Photo: Atle Staalesen

Murmansk industry seriously affects people’s health

The situation is worst in the areas around the big plants, a new study shows.
September 07, 2018


Newspaper Kommersant has published the research findings of the Ecology Institute of the National Research University Higher School of Economics (НИУ ВШЭ) that shows that dangerously high levels of heavy metals are present in tissue samples taken from Murmansk residents.

The scientists conducted histological, clinical and postmortem studies in the developed industrial regions in Murmansk, Monchegorsk, Apatity and Olenegorsk, as well as in the more remote settlements of Alakurtti and Lovozero.  The studies reveal that there has been an alarming growth in reports of malignant tumors in people living near the industrial plants. According to the authors of the study, such cases are attributed to a very poor water filtration system leading to a significant increase in metal concentration in the tap water.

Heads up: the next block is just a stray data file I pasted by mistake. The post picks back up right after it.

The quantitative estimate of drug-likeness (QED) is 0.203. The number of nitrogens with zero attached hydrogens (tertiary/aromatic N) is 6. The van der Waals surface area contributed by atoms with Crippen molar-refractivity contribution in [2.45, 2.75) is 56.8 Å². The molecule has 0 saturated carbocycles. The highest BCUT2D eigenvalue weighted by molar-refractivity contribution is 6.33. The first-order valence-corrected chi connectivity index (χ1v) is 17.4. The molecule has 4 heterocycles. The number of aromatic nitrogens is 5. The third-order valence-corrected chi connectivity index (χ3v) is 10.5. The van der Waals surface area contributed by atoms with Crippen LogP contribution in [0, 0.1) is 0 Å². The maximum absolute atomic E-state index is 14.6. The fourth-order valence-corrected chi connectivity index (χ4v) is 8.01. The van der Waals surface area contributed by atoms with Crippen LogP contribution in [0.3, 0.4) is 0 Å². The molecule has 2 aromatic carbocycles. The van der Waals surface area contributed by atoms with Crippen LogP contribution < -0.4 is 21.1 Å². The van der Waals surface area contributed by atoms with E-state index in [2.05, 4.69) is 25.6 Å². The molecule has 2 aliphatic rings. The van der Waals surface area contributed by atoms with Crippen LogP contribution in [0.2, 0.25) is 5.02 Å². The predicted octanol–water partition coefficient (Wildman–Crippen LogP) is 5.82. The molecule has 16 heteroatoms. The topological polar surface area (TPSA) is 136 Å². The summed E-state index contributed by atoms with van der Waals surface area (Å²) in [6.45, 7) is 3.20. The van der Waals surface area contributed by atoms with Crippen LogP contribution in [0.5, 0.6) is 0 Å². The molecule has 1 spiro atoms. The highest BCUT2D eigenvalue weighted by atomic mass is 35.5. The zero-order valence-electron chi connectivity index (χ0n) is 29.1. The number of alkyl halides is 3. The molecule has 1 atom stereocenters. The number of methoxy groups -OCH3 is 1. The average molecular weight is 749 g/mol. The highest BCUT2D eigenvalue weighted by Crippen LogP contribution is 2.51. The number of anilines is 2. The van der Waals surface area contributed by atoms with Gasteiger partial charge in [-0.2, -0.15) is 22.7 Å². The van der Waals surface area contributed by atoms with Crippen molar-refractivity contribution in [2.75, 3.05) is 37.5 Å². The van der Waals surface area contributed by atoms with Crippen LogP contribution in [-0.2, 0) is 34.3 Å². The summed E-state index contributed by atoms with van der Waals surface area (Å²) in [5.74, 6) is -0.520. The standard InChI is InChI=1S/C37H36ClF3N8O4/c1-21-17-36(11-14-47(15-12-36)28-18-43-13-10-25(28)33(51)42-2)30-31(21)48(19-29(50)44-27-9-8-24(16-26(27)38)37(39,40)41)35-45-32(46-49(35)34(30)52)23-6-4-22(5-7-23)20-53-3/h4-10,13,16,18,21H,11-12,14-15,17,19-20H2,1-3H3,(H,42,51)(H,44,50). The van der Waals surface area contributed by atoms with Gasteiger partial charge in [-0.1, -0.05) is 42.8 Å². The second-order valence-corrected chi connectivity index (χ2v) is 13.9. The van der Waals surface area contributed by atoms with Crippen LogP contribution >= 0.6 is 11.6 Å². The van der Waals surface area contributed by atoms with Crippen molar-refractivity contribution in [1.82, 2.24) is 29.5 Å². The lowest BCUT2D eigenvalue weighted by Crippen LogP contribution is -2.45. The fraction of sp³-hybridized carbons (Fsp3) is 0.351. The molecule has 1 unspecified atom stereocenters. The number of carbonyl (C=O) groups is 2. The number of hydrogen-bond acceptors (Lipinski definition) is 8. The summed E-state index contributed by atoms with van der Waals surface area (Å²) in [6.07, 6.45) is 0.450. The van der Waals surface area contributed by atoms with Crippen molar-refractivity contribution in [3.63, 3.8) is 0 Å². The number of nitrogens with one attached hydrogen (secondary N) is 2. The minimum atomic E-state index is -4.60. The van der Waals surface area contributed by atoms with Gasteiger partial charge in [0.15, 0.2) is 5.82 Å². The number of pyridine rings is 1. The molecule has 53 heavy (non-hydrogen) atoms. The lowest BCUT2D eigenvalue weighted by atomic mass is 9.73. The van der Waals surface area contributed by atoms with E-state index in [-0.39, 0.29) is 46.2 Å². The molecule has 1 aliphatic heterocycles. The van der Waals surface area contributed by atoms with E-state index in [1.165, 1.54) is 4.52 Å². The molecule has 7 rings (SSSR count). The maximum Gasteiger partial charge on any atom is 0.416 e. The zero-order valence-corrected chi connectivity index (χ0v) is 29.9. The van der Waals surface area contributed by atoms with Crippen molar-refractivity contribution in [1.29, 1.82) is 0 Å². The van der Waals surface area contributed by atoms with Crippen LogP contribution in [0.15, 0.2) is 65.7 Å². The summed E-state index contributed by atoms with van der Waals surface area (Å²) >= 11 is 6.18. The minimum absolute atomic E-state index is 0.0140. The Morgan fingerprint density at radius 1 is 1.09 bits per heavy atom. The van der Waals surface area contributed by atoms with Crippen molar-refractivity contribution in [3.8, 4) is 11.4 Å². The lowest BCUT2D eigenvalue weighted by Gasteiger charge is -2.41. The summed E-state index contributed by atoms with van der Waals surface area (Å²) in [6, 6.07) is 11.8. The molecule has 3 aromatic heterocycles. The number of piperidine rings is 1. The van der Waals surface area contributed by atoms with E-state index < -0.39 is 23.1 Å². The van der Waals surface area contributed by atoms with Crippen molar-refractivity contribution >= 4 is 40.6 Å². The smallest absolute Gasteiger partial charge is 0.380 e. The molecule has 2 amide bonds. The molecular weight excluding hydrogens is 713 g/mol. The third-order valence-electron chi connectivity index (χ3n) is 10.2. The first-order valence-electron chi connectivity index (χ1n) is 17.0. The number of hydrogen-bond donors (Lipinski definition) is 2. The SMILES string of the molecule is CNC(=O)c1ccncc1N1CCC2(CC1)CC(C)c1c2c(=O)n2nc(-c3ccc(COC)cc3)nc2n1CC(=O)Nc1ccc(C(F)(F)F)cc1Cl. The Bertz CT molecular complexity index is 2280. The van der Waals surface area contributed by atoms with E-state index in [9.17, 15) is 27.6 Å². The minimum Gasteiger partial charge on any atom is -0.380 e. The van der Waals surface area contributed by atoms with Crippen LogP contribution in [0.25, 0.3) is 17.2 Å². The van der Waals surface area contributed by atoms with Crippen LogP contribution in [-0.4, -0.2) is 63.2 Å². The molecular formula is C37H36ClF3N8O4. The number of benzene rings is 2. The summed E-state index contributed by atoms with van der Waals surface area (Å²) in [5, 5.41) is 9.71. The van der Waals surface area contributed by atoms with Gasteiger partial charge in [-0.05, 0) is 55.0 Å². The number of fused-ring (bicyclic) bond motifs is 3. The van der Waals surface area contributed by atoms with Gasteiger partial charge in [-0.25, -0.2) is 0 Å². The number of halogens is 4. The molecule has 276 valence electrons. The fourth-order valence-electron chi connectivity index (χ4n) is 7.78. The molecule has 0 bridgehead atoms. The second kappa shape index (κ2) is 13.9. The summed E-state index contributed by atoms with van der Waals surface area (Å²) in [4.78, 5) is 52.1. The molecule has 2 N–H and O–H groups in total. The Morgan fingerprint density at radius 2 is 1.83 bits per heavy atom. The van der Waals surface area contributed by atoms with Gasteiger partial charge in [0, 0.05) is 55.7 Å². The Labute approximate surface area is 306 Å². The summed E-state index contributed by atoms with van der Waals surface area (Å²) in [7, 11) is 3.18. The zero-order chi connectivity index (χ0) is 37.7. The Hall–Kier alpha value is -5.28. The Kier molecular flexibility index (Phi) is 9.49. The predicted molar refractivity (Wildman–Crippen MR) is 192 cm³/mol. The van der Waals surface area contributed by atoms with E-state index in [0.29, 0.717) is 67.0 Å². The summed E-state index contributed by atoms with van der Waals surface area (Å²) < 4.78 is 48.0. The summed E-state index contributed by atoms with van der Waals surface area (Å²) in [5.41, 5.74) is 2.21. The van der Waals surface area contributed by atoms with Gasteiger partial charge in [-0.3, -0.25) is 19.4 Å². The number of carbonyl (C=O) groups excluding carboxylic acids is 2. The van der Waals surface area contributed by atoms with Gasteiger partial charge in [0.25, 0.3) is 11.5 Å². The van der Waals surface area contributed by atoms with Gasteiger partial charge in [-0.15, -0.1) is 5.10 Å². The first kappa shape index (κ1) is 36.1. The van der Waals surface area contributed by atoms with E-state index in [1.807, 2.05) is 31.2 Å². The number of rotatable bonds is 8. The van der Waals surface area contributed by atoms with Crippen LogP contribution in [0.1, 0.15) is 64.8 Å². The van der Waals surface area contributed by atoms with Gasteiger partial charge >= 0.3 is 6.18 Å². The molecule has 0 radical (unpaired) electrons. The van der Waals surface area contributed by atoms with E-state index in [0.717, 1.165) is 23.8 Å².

The main elements polluting the water of the Kola region are nickel and chromium and high levels of contamination have been found within a radius of 30 km around the smelters of the large local copper-nickel plants. Increased levels of metals have also been found at a distance of up to 100 km due to the spread of smoke emissions, including dust particles and sulfur dioxide. Increased concentrations of iron and manganese especially can be found in local water pipes and the studies show that the toxic metals are not being removed from the treated water. 

Additionally, researchers have also found twice the normal level of nickel, copper, cobalt, cadmium and lead in the kidneys and livers taken from organ donors.

Researchers analyzed tissue samples from 110 deceased patients aged 35 to 60. Samples were selected from donors who had spent at least 10 years in the study sites, had never worked in factories or other high health risk places and who had not suffered from chronic alcoholism or viral hepatitis. According to the study, people living in close proximity to the smelting plants had the highest incidence of cancer but harmful production effects were present even in those people who had lived far from the factories. Increased levels of metals were detected within a radius of 100 km due to the spread of smoke emissions and dust particles from the factories. And in 24 out of 110 observed cases, the diseases were not diagnosed during the life of the patients.

This story is originally posted on the and re-published as part of Eyes on Barents, a collaborative partnership between news organizations and bloggers in the Barents region 




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